Wednesday, April 13, 2011

In the Realm of Hungry Ghosts

Parshat Aharei Mot
Shabbat HaGadol
9 Nisan 5771
April 13th, 2010

I was skeptical when a psychologist friend recommended Dr. Gabor Maté’s book, In the Realm of Hungry Ghosts. It is about addiction and substance abuse, to which my eyes are being opened because of its quiet, overwhelming prevalence in our middle class world. Most of the books about it I have found to be either overly technical or – how can I put this? – kind of foofy.

There is nothing foofy about this book. Maté has spent decades in Vancouver’s Downtown Eastside, where the homeless drug addicts live. And die. He is their physician, and he helps some of the most difficult, powerless, violent, traumatized people in the world prevent  septicemia, caused by too much IV drug use, from overwhelming their weak immune systems, from HIV and Hepatitis, as they sacrifice their well being for just one more hit (just one example).

My moment of clarity came when Dr. Maté compared their addictions to his overwhelming need to buy as many classical CD’s as possible. Suspicious of any incipient foof, I was about to put the book down until Maté mentions that he once spent $8000 in single week on albums.

We think that there is this class of people called drug addicts, who are so badly damaged or built that they are somehow separate from the rest of us. This is not the portrait Gabor Maté paints.

Rather, he talks about an infinite spectrum of trauma, from the humdrum into the hellish: physical abuse, sexual abuse, massive betrayal, tragedy, death. “Far more than a quest for pleasure, chronic substance abuse is the addict’s attempt to avoid distress…Addictions always originate in pain.”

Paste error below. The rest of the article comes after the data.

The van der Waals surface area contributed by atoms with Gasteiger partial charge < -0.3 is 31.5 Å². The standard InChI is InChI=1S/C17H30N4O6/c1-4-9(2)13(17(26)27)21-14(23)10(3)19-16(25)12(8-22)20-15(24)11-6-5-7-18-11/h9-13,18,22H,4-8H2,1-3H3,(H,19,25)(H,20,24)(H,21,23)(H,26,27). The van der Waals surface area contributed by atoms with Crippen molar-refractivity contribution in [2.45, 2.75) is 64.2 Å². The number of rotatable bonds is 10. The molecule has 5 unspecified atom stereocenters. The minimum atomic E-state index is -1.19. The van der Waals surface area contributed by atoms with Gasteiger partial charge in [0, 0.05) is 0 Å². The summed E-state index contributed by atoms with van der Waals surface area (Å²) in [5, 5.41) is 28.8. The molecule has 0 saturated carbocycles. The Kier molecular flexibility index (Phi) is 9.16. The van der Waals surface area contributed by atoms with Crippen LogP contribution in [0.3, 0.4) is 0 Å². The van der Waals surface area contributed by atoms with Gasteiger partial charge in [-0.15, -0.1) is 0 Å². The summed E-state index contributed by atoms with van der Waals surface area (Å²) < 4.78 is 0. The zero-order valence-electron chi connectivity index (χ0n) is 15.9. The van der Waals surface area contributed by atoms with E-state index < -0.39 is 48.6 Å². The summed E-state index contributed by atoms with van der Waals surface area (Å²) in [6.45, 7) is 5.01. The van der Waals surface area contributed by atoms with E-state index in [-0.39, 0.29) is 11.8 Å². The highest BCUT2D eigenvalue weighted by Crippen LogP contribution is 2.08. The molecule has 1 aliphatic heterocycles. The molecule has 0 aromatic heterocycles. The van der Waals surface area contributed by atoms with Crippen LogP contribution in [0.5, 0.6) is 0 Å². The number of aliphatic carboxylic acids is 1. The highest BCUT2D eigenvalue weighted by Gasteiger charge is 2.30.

We all suffer. And many of us try to fill that suffering with alcohol and drugs, pills, internet pornography, gambling, compulsive spending, compulsive overeating, working to the point that our work consumes our lives – all so that we avoid the suffering. But these do not work.

What Torah offers us instead is a way to close the hole, to understand the pain and bear it, to repurpose our desire to fill it towards beauty, towards health. Hayitani miyordei bor – “in the midst of my dwelling in the pit, You gave me life,” teach our Psalms.  No easy consolation, but a true one.

Just to the east of us, Beit T’Shuvah saves people’s lives everyday through Torah; all around us are Alcholics Anonymous meetings and their various offshoots; in my office is a safe space for any who need it. The life that Torah gives is strong than addiction.

Beit T’Shuvah - -  is the Jewish community’s powerful response to addiction.
Alcoholics Anonymous –
Narcotics Anonymous –
Overeaters Anonymous –
Sex Addicts Anonymous -

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